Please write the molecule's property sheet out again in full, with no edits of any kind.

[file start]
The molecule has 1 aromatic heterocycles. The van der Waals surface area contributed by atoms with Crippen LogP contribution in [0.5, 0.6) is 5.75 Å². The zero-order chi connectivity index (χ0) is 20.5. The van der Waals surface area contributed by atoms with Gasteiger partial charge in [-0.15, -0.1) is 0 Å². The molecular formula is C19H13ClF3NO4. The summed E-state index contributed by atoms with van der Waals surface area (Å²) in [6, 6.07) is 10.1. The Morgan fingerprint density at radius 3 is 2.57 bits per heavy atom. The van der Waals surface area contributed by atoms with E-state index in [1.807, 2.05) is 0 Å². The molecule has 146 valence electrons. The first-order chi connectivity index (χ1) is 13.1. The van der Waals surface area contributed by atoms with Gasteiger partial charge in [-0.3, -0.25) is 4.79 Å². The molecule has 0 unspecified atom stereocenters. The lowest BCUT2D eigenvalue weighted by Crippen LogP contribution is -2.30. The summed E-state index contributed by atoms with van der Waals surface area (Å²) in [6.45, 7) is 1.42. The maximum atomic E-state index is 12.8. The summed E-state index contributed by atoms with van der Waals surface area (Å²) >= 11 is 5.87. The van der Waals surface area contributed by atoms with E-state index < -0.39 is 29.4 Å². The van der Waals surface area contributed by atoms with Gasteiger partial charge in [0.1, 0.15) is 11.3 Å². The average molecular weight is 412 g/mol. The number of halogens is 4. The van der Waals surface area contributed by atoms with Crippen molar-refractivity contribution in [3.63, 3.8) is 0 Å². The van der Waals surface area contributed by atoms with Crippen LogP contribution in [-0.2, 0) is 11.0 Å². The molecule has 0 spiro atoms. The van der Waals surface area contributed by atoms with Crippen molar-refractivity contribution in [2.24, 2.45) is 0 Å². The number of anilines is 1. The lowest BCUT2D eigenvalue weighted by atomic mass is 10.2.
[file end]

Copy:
The molecule has 1 aromatic heterocycles. The van der Waals surface area contributed by atoms with Crippen LogP contribution in [0.5, 0.6) is 5.75 Å². The zero-order chi connectivity index (χ0) is 20.5. The van der Waals surface area contributed by atoms with Gasteiger partial charge in [-0.15, -0.1) is 0 Å². The molecular formula is C19H13ClF3NO4. The summed E-state index contributed by atoms with van der Waals surface area (Å²) in [6, 6.07) is 10.1. The Morgan fingerprint density at radius 3 is 2.57 bits per heavy atom. The van der Waals surface area contributed by atoms with E-state index in [1.807, 2.05) is 0 Å². The molecule has 146 valence electrons. The first-order chi connectivity index (χ1) is 13.1. The van der Waals surface area contributed by atoms with Gasteiger partial charge in [-0.3, -0.25) is 4.79 Å². The molecule has 0 unspecified atom stereocenters. The lowest BCUT2D eigenvalue weighted by Crippen LogP contribution is -2.30. The summed E-state index contributed by atoms with van der Waals surface area (Å²) in [6.45, 7) is 1.42. The maximum atomic E-state index is 12.8. The summed E-state index contributed by atoms with van der Waals surface area (Å²) >= 11 is 5.87. The van der Waals surface area contributed by atoms with E-state index < -0.39 is 29.4 Å². The van der Waals surface area contributed by atoms with Gasteiger partial charge in [0.1, 0.15) is 11.3 Å². The average molecular weight is 412 g/mol. The number of halogens is 4. The van der Waals surface area contributed by atoms with Crippen molar-refractivity contribution in [3.63, 3.8) is 0 Å². The van der Waals surface area contributed by atoms with Crippen LogP contribution in [-0.2, 0) is 11.0 Å². The molecule has 0 spiro atoms. The van der Waals surface area contributed by atoms with Crippen molar-refractivity contribution in [2.24, 2.45) is 0 Å². The number of anilines is 1. The lowest BCUT2D eigenvalue weighted by atomic mass is 10.2.